• Manners Serbs are polite, but the Western habit of saying 'thank you' for every small deed or exchange is deemed strange and excessive. Thanking someone for rakija is especially not done. Likewise, don't ask a Serb 'How are you?' unless you're actually interested to hear how they're feeling.

Internet Access

Free wi-fi is available in most of the bigger city and town centres, and at almost every hotel or hostel. You will probably need to ask for a password to connect at cafes and bars. Very rural areas may not have internet access.

LGBT Travellers

As evidenced by the furore over Belgrade's early pride parades (chronicled in the 2011 film Parada), life is not all rainbows for homosexuals in this conservative country. Discretion is highly advised. Check out www.gay-serbia.com and www.gej.rs for the latest news in the Serbian LGBT community, or to make local connections.

Money

ATMs are found in all main and mid-sized towns; all major credit cards are accepted.

More Information

Serbia's currency is the dinar (DIN); though accommodation prices are often quoted in euro, you must pay in dinar.

ATMs are widespread and cards are accepted by established businesses. There's an exchange office (menjačnica) on every street corner. Exchange machines accept euros, US dollars and British pounds.

Exchange

AustraliaA$175.57DIN
CanadaC$179.17DIN
euro zone€1118.34DIN
Japan¥10091.23DIN
New ZealandNZ$170.31DIN
UKUK£1135.92DIN
USAUS$1103.71DIN

For current exchange rates, see www.xe.com.

Tipping

Not obligatory, but always appreciated for good service; round up the taxi fare.

Opening Hours

Banks 9am to 5pm Monday to Friday, 9am to 1pm Saturday

Bars 8am to midnight (later on weekends)

Restaurants 8am to midnight or 1am

Shops 8am to 6pm or 7pm Monday to Friday, 8am to 3pm Saturday

Post

Parcels should be taken unsealed to the main post office for inspection. You can receive mail, addressed poste restante, for a small charge.

Public Holidays

New Year 1 and 2 January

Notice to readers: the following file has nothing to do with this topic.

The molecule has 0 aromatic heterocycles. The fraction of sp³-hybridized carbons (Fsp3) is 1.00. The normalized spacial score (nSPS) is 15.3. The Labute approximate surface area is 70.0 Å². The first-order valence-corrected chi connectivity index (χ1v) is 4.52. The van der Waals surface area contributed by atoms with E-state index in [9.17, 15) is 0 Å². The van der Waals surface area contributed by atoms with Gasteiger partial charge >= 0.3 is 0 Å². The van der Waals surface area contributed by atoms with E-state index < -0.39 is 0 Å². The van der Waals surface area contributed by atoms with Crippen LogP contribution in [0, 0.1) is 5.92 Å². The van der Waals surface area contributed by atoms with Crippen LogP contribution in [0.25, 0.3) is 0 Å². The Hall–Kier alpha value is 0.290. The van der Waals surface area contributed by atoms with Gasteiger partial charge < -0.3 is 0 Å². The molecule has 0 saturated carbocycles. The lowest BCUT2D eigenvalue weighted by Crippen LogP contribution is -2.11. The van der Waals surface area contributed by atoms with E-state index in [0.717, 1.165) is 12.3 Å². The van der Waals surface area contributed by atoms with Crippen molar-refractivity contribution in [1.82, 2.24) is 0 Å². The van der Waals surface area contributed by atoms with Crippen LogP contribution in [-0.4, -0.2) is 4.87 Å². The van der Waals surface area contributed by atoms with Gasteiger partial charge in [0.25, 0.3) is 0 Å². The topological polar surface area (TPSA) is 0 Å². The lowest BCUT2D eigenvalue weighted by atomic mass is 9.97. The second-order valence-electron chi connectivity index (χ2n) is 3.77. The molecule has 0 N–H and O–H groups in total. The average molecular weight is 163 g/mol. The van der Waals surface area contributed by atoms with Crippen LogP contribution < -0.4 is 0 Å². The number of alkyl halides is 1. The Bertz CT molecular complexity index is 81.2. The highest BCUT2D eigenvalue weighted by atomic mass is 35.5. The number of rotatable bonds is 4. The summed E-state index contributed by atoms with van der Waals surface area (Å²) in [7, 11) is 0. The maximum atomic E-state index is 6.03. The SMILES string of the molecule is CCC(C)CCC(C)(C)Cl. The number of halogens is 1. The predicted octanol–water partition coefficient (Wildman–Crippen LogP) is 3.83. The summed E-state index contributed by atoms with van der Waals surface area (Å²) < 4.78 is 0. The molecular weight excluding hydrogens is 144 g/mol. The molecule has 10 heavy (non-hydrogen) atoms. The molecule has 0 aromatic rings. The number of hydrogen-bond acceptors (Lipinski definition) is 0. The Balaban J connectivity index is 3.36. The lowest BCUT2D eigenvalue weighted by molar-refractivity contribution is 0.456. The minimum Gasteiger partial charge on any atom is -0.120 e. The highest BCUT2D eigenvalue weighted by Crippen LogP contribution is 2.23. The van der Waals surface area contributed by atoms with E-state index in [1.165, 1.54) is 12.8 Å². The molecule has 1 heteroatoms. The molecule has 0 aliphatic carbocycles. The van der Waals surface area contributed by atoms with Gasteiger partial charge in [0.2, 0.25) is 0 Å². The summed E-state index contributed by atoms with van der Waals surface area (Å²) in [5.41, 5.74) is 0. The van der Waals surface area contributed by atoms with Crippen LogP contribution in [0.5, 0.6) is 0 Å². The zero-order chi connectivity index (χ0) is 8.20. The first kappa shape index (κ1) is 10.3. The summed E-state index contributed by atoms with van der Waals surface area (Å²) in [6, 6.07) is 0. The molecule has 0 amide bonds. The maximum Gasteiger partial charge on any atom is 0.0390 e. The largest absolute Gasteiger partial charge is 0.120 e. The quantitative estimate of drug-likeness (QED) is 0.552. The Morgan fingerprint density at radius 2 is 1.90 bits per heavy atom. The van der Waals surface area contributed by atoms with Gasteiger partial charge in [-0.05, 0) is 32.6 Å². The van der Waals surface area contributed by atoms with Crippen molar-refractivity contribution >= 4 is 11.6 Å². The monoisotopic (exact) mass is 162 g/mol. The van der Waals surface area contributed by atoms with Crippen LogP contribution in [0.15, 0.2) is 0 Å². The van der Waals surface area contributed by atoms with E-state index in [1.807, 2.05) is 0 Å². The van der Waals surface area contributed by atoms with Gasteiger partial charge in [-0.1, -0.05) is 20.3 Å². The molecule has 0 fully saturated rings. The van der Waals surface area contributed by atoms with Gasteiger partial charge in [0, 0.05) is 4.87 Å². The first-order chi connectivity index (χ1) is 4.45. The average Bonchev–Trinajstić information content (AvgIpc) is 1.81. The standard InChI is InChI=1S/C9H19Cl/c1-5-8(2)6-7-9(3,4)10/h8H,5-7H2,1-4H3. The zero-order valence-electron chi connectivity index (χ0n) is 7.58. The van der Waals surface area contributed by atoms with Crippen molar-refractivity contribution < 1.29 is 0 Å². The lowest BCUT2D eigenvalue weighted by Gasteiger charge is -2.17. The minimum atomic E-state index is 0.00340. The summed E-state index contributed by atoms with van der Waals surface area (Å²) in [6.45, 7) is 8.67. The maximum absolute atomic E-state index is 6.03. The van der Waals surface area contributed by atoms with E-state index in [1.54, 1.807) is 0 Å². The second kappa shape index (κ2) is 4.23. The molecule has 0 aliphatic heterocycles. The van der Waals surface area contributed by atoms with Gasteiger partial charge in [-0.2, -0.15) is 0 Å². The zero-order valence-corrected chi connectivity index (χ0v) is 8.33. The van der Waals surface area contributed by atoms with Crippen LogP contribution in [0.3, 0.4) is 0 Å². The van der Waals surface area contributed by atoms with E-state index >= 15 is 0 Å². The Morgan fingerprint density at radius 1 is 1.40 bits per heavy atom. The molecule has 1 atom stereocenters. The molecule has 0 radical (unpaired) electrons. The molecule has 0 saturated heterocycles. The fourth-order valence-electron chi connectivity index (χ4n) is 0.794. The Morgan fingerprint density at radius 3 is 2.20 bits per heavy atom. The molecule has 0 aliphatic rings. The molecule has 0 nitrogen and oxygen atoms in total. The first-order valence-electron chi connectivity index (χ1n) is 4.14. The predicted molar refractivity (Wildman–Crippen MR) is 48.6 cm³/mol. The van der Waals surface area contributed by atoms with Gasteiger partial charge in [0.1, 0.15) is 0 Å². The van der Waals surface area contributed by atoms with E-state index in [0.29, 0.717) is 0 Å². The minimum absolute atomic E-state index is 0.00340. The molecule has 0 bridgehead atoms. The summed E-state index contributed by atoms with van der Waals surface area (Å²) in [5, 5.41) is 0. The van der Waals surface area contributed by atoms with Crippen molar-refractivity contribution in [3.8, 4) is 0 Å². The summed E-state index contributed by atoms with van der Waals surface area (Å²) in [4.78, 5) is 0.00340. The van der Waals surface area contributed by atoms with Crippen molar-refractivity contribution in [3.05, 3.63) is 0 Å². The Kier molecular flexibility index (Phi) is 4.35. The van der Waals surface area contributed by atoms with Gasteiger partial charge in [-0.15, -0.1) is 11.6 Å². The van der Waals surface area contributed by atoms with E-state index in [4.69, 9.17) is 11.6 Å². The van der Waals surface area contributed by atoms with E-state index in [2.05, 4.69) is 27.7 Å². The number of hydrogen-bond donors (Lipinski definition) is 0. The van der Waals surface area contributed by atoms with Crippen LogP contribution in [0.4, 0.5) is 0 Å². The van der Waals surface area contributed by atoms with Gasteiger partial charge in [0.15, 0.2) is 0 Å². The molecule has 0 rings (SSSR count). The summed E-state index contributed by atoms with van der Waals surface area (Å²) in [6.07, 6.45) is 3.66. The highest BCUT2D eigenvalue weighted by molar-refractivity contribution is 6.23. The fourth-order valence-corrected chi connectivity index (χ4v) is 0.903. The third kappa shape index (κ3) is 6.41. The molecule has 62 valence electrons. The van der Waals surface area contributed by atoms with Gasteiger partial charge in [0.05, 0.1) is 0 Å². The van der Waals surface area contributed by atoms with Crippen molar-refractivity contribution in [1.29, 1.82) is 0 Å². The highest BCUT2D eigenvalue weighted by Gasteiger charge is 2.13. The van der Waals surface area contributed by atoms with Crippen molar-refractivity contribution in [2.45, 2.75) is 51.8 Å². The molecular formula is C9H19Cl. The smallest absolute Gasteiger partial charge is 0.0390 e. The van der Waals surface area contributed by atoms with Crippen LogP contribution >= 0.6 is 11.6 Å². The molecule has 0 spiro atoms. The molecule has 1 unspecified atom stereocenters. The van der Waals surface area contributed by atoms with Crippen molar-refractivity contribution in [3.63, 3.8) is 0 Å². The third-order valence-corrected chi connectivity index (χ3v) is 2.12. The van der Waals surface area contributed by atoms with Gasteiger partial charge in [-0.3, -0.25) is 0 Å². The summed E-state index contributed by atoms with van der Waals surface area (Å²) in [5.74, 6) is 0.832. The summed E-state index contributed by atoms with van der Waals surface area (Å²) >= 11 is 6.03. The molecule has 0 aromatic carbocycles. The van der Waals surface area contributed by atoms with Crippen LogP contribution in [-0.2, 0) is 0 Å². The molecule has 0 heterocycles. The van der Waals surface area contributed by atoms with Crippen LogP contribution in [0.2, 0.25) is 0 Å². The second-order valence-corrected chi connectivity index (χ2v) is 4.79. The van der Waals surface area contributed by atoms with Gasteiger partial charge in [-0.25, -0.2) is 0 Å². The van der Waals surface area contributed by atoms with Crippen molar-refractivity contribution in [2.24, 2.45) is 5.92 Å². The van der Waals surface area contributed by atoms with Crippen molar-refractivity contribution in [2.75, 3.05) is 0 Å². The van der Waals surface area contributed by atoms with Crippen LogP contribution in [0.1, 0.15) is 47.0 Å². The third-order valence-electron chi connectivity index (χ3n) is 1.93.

Orthodox Christmas 7 January

Statehood Day 15 and 16 February

Orthodox Easter April/May

Labour Day 1 and 2 May

Armistice Day 11 November

Smoking

Smoking is permissible almost everywhere in Serbia, despite attempts at banning it in enclosed areas. Restaurants with enforced non-smoking sections are a rarity.

Taxes & Refunds

  • It may be possible for visitors to claim a refund of VAT paid on goods over €150; see www.upravacarina.rs for full details.
  • Tax is not always automatically included in hotel rates, but it is included in the price of goods and other services.

Telephone

The country code is 381. To call abroad from Serbia, dial 00 followed by the country code. Press the i button on public phones for dialling commands in English. Long-distance calls can also be made from booths in post offices. A variety of local and international phonecards can be bought in post offices and news stands.

Mobile Phones

Serbia is outside the EU so roaming charges are high; local SIM cards are a convenient option, particularly for internet data, and you can get packages specifically intended for tourists. Mobile-phone SIM cards (around 300DIN) and recharge cards can be purchased at supermarkets and news stands. All mobile numbers in Serbia start with 06. There are three mobile phone operators: Telenor, MTS and VIP. Telenor has a simple-to-use app, good coverage across regional Serbia and the sign-up procedure is quick and easy.

Time

East European Time (GMT/UTC plus one/two hours in winter/summer). The 24-hour clock is used.

Toilets

Sit-down toilets are the most widespread WC, though you'll still find squat toilets in many public facilities. You may have to pay a small fee to use public toilets; carry change and bring your own tissues.

Tourist Information

Tourist offices in Belgrade, Novi Sad and Niš have plenty of English material and friendly, knowledgeable staff, as do the country's various national parks offices.